Relationship between periodontitis and diabetes among adults in Brunei Darussalam
P Lim, E Kruger, M Tennant
October-January 2013, 4(3):3-3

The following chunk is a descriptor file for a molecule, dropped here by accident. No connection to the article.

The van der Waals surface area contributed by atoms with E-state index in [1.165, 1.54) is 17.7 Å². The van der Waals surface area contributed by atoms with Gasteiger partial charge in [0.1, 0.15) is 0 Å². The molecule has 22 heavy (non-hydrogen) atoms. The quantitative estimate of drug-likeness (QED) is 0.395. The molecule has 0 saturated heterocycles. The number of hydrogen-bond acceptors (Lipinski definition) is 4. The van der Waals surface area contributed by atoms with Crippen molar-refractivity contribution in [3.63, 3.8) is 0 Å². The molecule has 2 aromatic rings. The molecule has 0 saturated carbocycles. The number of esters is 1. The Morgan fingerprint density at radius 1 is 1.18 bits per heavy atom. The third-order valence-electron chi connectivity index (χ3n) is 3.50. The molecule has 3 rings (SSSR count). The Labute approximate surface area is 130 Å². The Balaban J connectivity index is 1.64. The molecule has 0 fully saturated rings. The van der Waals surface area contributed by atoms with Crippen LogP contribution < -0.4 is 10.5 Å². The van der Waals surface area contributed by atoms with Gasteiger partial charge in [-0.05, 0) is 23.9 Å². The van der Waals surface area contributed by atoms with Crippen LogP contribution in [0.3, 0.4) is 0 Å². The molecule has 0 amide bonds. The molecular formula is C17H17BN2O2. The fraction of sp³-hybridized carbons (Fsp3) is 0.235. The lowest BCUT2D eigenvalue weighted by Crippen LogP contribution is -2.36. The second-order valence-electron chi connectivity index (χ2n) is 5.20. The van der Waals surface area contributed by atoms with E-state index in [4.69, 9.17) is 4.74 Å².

Periodontitis is one of the major causes of tooth loss and is consistently associated with various systemic diseases (periodontitis is often considered as the 6th complication of diabetes). The association of periodontitis and diabetes are well documented and a plausible biological mechanism associated with capillary dysfunction has been identified. In Brunei, there is no systematic linking of medical and dental providers in the management of patients with diabetes. The aim of this study was to evaluate some of the factors associated with periodontitis in adults with and without diabetes in Brunei Darussalam. Information on variables including gender, age, socio-economic status, smoking, fasting blood glucose levels (FBG) and periodontal health status of patients with diabetes and patients without diabetes were obtained from the Integrated Health Screening and Promotion for Civil Services (IHS) program. The study population comprised of 259 participants with diabetes (46.5%), and 298 without diabetes (53.5%). Patients with diabetes were 3 times more likely to have severe periodontitis (13.5%) compared to participants without diabetes (4.4%). Patients with undiagnosed diabetes were 12 fold and 1.5 fold more likely to have severe periodontitis compared to participants without diabetes and patients with uncontrolled diabetes respectively. In the study it was observed that patients with diabetes were more likely to suffer from severe periodontitis, especially if they were smokers or their diabetes was uncontrolled or undiagnosed. Among participants with and without diabetes, both age and socioeconomic status (SES) were significantly associated with severe periodontitis. It is recommended that dental care should be included in the management of patients with diabetes.